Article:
Notice that in this short story, as in most, things start bad—fear of freeways—and the writer keeps giving more information that increases the tension. Moving in closely again on that excerpted passage, notice that in addition to the freeway fear, Dulcie holds her breath. The party is far away (higher stakes). Notice how Silver, the writer, is dialing up the tension one notch at a time, one sentence at a time.
Narrative poetry (poetry that tells a story, as opposed to lyric poetry, which expresses a single feeling or emotion) also uses the components of tension in order to set the thermostat and keep reader interest high.
Find Theodore Roethke’s poem “The Waking” online and consider how he balances the forces of tension. Does he use all four components from the chart on page 227? Find words or phrases that support each component.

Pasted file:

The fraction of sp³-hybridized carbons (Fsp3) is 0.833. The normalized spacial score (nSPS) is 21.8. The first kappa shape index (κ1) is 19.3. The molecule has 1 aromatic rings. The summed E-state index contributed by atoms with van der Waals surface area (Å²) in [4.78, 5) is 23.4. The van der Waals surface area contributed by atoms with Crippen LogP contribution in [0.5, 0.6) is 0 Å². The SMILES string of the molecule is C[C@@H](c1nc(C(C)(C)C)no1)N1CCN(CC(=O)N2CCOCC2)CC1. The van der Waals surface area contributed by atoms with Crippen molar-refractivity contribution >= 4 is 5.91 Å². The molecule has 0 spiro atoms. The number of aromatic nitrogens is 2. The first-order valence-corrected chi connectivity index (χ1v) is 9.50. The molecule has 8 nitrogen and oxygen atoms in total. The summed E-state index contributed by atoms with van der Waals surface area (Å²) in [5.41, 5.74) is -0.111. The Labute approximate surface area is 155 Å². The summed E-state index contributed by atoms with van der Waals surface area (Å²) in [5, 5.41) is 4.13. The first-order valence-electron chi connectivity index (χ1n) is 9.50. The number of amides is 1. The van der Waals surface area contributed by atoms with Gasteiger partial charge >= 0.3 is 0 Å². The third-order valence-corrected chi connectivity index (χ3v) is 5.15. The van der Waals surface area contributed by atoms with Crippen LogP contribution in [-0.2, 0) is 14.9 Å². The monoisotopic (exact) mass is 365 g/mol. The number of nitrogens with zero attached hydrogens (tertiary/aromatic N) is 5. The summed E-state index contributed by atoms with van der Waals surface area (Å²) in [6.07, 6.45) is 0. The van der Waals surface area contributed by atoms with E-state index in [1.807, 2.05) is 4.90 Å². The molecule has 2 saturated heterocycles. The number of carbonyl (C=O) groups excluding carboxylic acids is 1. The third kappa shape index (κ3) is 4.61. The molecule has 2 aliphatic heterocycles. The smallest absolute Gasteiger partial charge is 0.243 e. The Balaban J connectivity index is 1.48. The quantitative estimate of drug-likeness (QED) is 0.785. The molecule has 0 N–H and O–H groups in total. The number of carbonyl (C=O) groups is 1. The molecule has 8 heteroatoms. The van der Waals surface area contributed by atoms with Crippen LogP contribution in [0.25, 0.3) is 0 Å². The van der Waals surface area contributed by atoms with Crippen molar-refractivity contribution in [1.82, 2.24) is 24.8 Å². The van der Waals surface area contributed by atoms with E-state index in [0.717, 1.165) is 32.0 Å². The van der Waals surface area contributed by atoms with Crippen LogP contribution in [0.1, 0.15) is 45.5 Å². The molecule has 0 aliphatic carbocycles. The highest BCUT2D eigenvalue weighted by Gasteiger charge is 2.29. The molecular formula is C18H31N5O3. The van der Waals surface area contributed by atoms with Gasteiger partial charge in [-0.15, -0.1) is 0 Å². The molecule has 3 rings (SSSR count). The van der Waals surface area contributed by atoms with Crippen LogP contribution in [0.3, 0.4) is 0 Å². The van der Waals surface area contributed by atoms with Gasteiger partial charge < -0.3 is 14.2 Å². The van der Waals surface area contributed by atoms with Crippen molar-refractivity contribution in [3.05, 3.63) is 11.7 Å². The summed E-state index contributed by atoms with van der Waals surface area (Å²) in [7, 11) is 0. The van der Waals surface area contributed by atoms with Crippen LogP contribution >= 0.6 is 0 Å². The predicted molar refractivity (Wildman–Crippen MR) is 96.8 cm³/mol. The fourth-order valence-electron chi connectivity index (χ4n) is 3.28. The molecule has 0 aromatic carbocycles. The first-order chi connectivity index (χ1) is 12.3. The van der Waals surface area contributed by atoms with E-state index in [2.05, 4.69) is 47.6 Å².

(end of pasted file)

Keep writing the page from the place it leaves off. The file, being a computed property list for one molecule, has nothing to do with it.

In Theodore Roethke’s famous poem “The Waking,” the battle is between the speaker and his question about his own life, his struggle to trust that his intuition, rather than his intellect, might take him where he needs to go. Life is a process, not a destination, he seems to say in this powerful poem. The speaker desires a meaningful life, and one that has room for questions and paradoxes; thus, “I wake to sleep” creates enormous tension. “I feel my fate in what I cannot fear” reveals high stakes—not much is more important to us than fate—and strong desire—I want to live a certain way. Obstacles abound. What might seem clear and certain to others—l ight, nature, the ground, God, truth—for this speaker creates an opportunity to question, to pause. He preserves, against great odds, a dream-like state. Sleep—not knowing—reveals connection to intuition. Intuition will guide him. It’s slow living this way, worm-slow. But step-by-step, maintaining awareness in the face of tension—you get where you need to go.